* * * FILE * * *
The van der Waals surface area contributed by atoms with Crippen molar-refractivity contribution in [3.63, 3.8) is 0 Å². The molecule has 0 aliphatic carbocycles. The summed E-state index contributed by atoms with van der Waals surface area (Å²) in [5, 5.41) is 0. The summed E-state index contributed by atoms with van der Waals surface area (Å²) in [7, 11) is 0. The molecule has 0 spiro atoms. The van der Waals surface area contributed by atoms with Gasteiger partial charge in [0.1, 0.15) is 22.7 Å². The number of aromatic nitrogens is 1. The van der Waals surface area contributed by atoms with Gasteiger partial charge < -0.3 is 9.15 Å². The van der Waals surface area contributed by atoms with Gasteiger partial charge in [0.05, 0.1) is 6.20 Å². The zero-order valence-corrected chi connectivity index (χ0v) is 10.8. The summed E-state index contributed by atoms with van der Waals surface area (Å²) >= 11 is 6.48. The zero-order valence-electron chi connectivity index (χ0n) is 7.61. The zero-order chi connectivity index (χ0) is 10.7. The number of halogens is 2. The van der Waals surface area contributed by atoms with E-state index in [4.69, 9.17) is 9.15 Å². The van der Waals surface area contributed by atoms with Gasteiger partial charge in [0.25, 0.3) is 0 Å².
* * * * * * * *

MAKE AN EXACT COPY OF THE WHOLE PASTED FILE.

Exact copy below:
The van der Waals surface area contributed by atoms with Crippen molar-refractivity contribution in [3.63, 3.8) is 0 Å². The molecule has 0 aliphatic carbocycles. The summed E-state index contributed by atoms with van der Waals surface area (Å²) in [5, 5.41) is 0. The summed E-state index contributed by atoms with van der Waals surface area (Å²) in [7, 11) is 0. The molecule has 0 spiro atoms. The van der Waals surface area contributed by atoms with Gasteiger partial charge in [0.1, 0.15) is 22.7 Å². The number of aromatic nitrogens is 1. The van der Waals surface area contributed by atoms with Gasteiger partial charge < -0.3 is 9.15 Å². The van der Waals surface area contributed by atoms with Gasteiger partial charge in [0.05, 0.1) is 6.20 Å². The zero-order valence-corrected chi connectivity index (χ0v) is 10.8. The summed E-state index contributed by atoms with van der Waals surface area (Å²) >= 11 is 6.48. The zero-order valence-electron chi connectivity index (χ0n) is 7.61. The zero-order chi connectivity index (χ0) is 10.7. The number of halogens is 2. The van der Waals surface area contributed by atoms with E-state index in [4.69, 9.17) is 9.15 Å². The van der Waals surface area contributed by atoms with Gasteiger partial charge in [0.25, 0.3) is 0 Å².